While Jermaine is a gifted photographer, his passion for helping others and utilizing his talents to better the confidence of children is what truly sets him apart. He has helped spread awareness against discrimination time and time again by embracing these young people’s uniqueness and allowing them to have an outlet to express themselves. His recent work includes a campaign in South Dakota with teen Braxton Shafer who was forced to leave high school for his hair.

Who is Jermaine Horton outside of your bio?

Jermaine is a passionate person that is dedicated to fatherhood and his fandom of his Chicago Bears, Bulls, and White Sox. Someone that came from humble beginnings to finally earning peace in his life. Laid back, silly at times but extremely driven.

Can you tell us more about the Art of Confidence Project?

The Art of Confidence Project started as my passion project that grew to become a non-profit so that I could help children of color restore their confidence and empower them. We have helped children that have been bullied, dealing with medical issues and deformities to children not allowed to graduate because of their locs or natural hair.

We have helped many children get to better schools in other states, others get scholarships, some as brand ambassadors and most importantly their confidence back.

What motivated you to become a photographer?

To be honest I became a photographer because I got tired of chasing a photographer to take my money and photograph my daughter. I went to best Buy and bought a camera and started studying on YouTube how to photograph. The rest has been history.


What would you say to someone looking to start photography but having second thoughts?

I would say get into it for the reasons you love … whether it’s to capture moments of family, a love of nature … whatever it may be, jump out there and give it a shot. The world always needs more creativity.


What does it mean to help spread awareness against discrimination, especially hair discrimination?

It truly means a great deal doing what I do. There are so many children taking their own lives these days because of lack of confidence and feeling like they don’t have a safe space. Many people tend to think that our mission is hair discrimination but it’s with any child that is battling not having the confidence to know their self-worth, or knowing they have support… but the most pressing issue has been schools and sports programs telling children they can’t graduate because of their locs, or length of their hair. Being able to partner with The Crown Act to help these amazing children has been everything and their support has been monumental.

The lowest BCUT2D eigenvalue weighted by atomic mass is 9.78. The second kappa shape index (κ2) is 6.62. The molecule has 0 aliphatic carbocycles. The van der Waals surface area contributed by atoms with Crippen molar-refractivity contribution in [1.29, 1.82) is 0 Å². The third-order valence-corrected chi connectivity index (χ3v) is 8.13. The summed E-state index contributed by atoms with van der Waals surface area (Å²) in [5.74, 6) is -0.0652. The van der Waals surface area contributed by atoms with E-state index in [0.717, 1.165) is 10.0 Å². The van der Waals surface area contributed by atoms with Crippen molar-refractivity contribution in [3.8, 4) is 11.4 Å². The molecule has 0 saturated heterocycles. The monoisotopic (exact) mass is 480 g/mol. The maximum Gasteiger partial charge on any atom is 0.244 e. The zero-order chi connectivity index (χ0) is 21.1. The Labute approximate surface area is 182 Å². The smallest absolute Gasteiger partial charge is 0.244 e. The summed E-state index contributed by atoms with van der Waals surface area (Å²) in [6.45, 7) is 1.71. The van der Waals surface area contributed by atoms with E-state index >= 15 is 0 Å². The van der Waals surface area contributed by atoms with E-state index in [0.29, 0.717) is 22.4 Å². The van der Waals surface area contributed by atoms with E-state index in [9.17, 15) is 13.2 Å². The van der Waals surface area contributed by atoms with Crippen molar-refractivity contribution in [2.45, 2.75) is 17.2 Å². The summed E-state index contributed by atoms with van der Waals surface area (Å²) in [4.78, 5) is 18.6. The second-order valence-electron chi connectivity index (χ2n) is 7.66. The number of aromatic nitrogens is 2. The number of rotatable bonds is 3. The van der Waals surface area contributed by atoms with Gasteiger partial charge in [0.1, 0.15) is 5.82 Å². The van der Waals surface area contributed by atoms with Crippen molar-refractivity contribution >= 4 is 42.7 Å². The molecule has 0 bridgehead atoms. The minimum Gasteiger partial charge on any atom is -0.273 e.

What do you hope our readers gain from this interview?

I’m hoping people will look at what we do and support it. Whether it’s donating on our site, to sharing stories so others can be aware and help take action. The pain and injustice these children experience can be extremely emotional and have significant damage in the long run. I’m just trying to give back to the world with my talents and heart.


What are you looking forward to most in 2023?

I’m looking forward to doing personalized projects like ways to bring back our missing girls. Listed as runaways but many are taken and trafficked. Being a beacon of hope and light for my community means everything so in this Jordan year 2023, I plan on working hard to secure higher donations to continue the work we do and help even more amazing children throughout the US!


Photo Credits: Jermaine Horton